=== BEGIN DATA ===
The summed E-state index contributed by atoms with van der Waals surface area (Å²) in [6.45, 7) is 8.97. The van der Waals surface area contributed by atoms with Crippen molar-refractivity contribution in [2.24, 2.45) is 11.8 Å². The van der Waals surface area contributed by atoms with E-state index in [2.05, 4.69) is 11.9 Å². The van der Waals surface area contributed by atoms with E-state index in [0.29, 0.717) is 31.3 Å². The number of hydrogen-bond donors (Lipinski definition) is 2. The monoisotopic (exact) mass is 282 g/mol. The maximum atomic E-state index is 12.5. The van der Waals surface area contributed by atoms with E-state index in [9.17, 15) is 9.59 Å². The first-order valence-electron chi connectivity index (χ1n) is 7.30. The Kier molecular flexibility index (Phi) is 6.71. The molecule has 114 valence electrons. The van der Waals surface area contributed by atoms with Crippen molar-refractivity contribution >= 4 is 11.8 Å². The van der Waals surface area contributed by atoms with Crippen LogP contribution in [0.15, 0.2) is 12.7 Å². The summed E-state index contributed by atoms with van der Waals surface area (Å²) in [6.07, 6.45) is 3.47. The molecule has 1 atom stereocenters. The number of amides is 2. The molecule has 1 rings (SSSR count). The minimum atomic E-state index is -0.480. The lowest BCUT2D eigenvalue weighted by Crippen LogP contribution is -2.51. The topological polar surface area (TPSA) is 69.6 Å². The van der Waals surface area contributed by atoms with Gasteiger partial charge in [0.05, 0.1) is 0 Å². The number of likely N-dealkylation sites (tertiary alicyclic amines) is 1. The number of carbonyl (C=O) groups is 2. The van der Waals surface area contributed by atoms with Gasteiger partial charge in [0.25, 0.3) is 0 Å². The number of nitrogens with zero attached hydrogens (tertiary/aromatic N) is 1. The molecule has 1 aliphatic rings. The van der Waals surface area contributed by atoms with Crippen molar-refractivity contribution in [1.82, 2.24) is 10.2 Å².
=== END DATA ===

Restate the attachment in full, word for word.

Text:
The summed E-state index contributed by atoms with van der Waals surface area (Å²) in [6.45, 7) is 8.97. The van der Waals surface area contributed by atoms with Crippen molar-refractivity contribution in [2.24, 2.45) is 11.8 Å². The van der Waals surface area contributed by atoms with E-state index in [2.05, 4.69) is 11.9 Å². The van der Waals surface area contributed by atoms with E-state index in [0.29, 0.717) is 31.3 Å². The number of hydrogen-bond donors (Lipinski definition) is 2. The monoisotopic (exact) mass is 282 g/mol. The maximum atomic E-state index is 12.5. The van der Waals surface area contributed by atoms with E-state index in [9.17, 15) is 9.59 Å². The first-order valence-electron chi connectivity index (χ1n) is 7.30. The Kier molecular flexibility index (Phi) is 6.71. The molecule has 114 valence electrons. The van der Waals surface area contributed by atoms with Crippen molar-refractivity contribution >= 4 is 11.8 Å². The van der Waals surface area contributed by atoms with Crippen LogP contribution in [0.15, 0.2) is 12.7 Å². The summed E-state index contributed by atoms with van der Waals surface area (Å²) in [6.07, 6.45) is 3.47. The molecule has 1 atom stereocenters. The number of amides is 2. The molecule has 1 rings (SSSR count). The minimum atomic E-state index is -0.480. The lowest BCUT2D eigenvalue weighted by Crippen LogP contribution is -2.51. The topological polar surface area (TPSA) is 69.6 Å². The van der Waals surface area contributed by atoms with Gasteiger partial charge in [0.05, 0.1) is 0 Å². The number of likely N-dealkylation sites (tertiary alicyclic amines) is 1. The number of carbonyl (C=O) groups is 2. The van der Waals surface area contributed by atoms with Gasteiger partial charge in [0.25, 0.3) is 0 Å². The number of nitrogens with zero attached hydrogens (tertiary/aromatic N) is 1. The molecule has 1 aliphatic rings. The van der Waals surface area contributed by atoms with Crippen molar-refractivity contribution in [1.82, 2.24) is 10.2 Å².